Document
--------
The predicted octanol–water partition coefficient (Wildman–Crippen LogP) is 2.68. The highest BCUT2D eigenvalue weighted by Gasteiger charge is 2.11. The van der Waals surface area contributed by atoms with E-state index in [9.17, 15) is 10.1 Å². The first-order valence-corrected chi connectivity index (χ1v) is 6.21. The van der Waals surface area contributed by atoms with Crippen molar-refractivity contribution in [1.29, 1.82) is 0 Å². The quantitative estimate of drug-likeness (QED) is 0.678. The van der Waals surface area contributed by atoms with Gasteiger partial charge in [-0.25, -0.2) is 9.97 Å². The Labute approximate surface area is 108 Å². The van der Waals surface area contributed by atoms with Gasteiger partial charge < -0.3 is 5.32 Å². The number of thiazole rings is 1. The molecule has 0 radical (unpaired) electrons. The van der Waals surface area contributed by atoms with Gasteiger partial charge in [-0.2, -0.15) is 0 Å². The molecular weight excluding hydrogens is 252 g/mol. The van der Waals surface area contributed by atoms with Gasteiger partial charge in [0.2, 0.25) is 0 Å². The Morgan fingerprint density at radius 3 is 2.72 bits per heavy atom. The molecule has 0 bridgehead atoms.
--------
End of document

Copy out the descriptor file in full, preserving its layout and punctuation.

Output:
The predicted octanol–water partition coefficient (Wildman–Crippen LogP) is 2.68. The highest BCUT2D eigenvalue weighted by Gasteiger charge is 2.11. The van der Waals surface area contributed by atoms with E-state index in [9.17, 15) is 10.1 Å². The first-order valence-corrected chi connectivity index (χ1v) is 6.21. The van der Waals surface area contributed by atoms with Crippen molar-refractivity contribution in [1.29, 1.82) is 0 Å². The quantitative estimate of drug-likeness (QED) is 0.678. The van der Waals surface area contributed by atoms with Gasteiger partial charge in [-0.25, -0.2) is 9.97 Å². The Labute approximate surface area is 108 Å². The van der Waals surface area contributed by atoms with Gasteiger partial charge < -0.3 is 5.32 Å². The number of thiazole rings is 1. The molecule has 0 radical (unpaired) electrons. The van der Waals surface area contributed by atoms with Gasteiger partial charge in [-0.2, -0.15) is 0 Å². The molecular weight excluding hydrogens is 252 g/mol. The van der Waals surface area contributed by atoms with Gasteiger partial charge in [0.2, 0.25) is 0 Å². The Morgan fingerprint density at radius 3 is 2.72 bits per heavy atom. The molecule has 0 bridgehead atoms.